Heard the news? Greece’s finance minister is no extremist – THE TELEGRAPH

Yanis Varoufakis

Yanis Varoufakis: Greece’s future finance minister is no extremist

The man touted as frontunner to be Syriza’s finance minister is not the socialist firebrand which one might expect

Syriza, a hard left party, that outrightly rejects EU-imposed austerity, has given Greek politics its greatest electoral shake-up in at least 40 years.

You might expect the frontrunner for the role of finance minister to be a radical zealot, who could throw Greece into the fire.

He is not.

Yanis Varoufakis, the man tipped to be at the core of whatever coalition Syriza forges, is obviously a man of the left.

Yet through his career, he has drawn on some of the most passionate advocates of free markets.

While consulting at computer games company Valve, Mr Varoufakis cited nobel-prize winner Friedrich Hayek and classical liberal Adam Smith, in order to bring…

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11/16/14 WEWRIWA

Author Charmaine Gordon

Too cold here in NY but who is complaining. I am, for one. I miss the ease into each season and now it’s an inundation of frosty days and a touch of snow. Enough with the whining. I’m happy to be alive enjoying life, family and friends. And the wonders of writing.  Today I move along with Help Wanted. Book 3 in the River’s Edge Series. Last week  Sally spoke up for herself when Jerry Adams refused to see her. My heroine is spreading her wings or trying to. What happens next in the Atwood household? Read on. It’s the following morning.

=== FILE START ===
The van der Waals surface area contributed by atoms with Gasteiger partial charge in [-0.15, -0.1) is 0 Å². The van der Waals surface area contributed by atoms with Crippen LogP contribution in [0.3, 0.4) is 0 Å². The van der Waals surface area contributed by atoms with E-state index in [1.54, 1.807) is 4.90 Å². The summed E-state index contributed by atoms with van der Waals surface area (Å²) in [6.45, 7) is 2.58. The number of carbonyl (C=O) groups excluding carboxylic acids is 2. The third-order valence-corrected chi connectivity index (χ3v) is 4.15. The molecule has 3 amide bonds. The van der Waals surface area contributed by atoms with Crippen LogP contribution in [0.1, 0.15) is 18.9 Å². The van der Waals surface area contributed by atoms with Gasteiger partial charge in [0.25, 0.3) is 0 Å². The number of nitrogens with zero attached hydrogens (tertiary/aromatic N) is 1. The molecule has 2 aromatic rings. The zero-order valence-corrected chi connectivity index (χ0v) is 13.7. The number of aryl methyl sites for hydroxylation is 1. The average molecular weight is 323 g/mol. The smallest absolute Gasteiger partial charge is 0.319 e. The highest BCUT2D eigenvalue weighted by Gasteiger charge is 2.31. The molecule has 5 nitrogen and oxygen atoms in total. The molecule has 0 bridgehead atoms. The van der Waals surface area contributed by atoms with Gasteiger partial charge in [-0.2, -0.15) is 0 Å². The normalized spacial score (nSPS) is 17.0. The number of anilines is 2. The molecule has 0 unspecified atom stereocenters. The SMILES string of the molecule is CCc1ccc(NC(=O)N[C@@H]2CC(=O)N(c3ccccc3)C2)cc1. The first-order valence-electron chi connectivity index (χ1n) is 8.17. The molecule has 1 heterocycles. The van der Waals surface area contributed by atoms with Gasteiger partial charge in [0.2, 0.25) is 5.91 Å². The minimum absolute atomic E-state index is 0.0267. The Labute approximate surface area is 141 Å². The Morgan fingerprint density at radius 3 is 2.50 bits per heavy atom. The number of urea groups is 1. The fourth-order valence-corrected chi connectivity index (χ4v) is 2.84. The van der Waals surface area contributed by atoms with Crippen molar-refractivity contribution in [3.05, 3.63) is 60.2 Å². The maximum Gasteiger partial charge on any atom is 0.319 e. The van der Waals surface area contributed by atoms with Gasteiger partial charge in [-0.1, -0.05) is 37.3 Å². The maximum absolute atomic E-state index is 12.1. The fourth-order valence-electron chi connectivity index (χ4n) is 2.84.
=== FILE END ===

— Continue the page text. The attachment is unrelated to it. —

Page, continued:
excerpt in eight:

6 a.m Lunch box filled and ready to go, Steve sat eating scrambled eggs and toast as he thought about no apple dumplings in months when Sally seduced him with food so they’d check out River’s Edge, a small town she’d read about.   One…

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Évora – History, Bones and Gastronomy

Mr Kev's Stupid Adventures

The end of my first full month in Portugal had arrived and with it, my first pay cheque. Time then, for an adventure. One of the great things about living in the heart of Lisbon, is that it’s so very easy to get out of the city, via one of its many transport hubs. Thanks to some of the spending that went on in the 2000’s, the Portuguese rail network is a fast, clean and broadly efficient one, meaning that the 100 or so kilometres to Évora is quickly and easily traversed in no small degree of comfort and, all importantly, at very little cost.

Something terribly exciting about that is that this presented me with my first opportunity to cross the Tejo on the mighty 25th April bridge. Sadly, many of the photos didn’t come out as well as they might have, due to the huge girders that make…

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